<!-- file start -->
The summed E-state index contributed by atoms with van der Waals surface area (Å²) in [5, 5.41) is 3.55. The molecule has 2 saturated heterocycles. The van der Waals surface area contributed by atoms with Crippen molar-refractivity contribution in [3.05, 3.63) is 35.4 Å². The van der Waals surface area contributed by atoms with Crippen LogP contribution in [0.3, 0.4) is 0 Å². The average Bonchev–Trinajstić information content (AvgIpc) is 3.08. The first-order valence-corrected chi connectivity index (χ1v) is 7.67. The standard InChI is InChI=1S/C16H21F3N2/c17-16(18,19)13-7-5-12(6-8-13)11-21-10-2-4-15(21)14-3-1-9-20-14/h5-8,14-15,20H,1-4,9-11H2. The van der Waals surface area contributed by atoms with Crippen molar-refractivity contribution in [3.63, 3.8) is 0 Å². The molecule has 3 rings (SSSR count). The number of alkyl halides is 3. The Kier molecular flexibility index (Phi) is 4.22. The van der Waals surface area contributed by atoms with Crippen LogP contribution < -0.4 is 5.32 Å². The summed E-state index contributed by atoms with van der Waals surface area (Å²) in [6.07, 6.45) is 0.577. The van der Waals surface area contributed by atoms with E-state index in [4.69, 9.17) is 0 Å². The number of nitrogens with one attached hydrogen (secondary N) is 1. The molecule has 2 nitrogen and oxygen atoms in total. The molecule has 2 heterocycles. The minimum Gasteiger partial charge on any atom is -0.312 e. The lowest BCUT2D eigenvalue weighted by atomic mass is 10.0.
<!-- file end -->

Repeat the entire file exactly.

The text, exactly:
The summed E-state index contributed by atoms with van der Waals surface area (Å²) in [5, 5.41) is 3.55. The molecule has 2 saturated heterocycles. The van der Waals surface area contributed by atoms with Crippen molar-refractivity contribution in [3.05, 3.63) is 35.4 Å². The van der Waals surface area contributed by atoms with Crippen LogP contribution in [0.3, 0.4) is 0 Å². The average Bonchev–Trinajstić information content (AvgIpc) is 3.08. The first-order valence-corrected chi connectivity index (χ1v) is 7.67. The standard InChI is InChI=1S/C16H21F3N2/c17-16(18,19)13-7-5-12(6-8-13)11-21-10-2-4-15(21)14-3-1-9-20-14/h5-8,14-15,20H,1-4,9-11H2. The van der Waals surface area contributed by atoms with Crippen molar-refractivity contribution in [3.63, 3.8) is 0 Å². The molecule has 3 rings (SSSR count). The number of alkyl halides is 3. The Kier molecular flexibility index (Phi) is 4.22. The van der Waals surface area contributed by atoms with Crippen LogP contribution < -0.4 is 5.32 Å². The summed E-state index contributed by atoms with van der Waals surface area (Å²) in [6.07, 6.45) is 0.577. The van der Waals surface area contributed by atoms with E-state index in [4.69, 9.17) is 0 Å². The number of nitrogens with one attached hydrogen (secondary N) is 1. The molecule has 2 nitrogen and oxygen atoms in total. The molecule has 2 heterocycles. The minimum Gasteiger partial charge on any atom is -0.312 e. The lowest BCUT2D eigenvalue weighted by atomic mass is 10.0.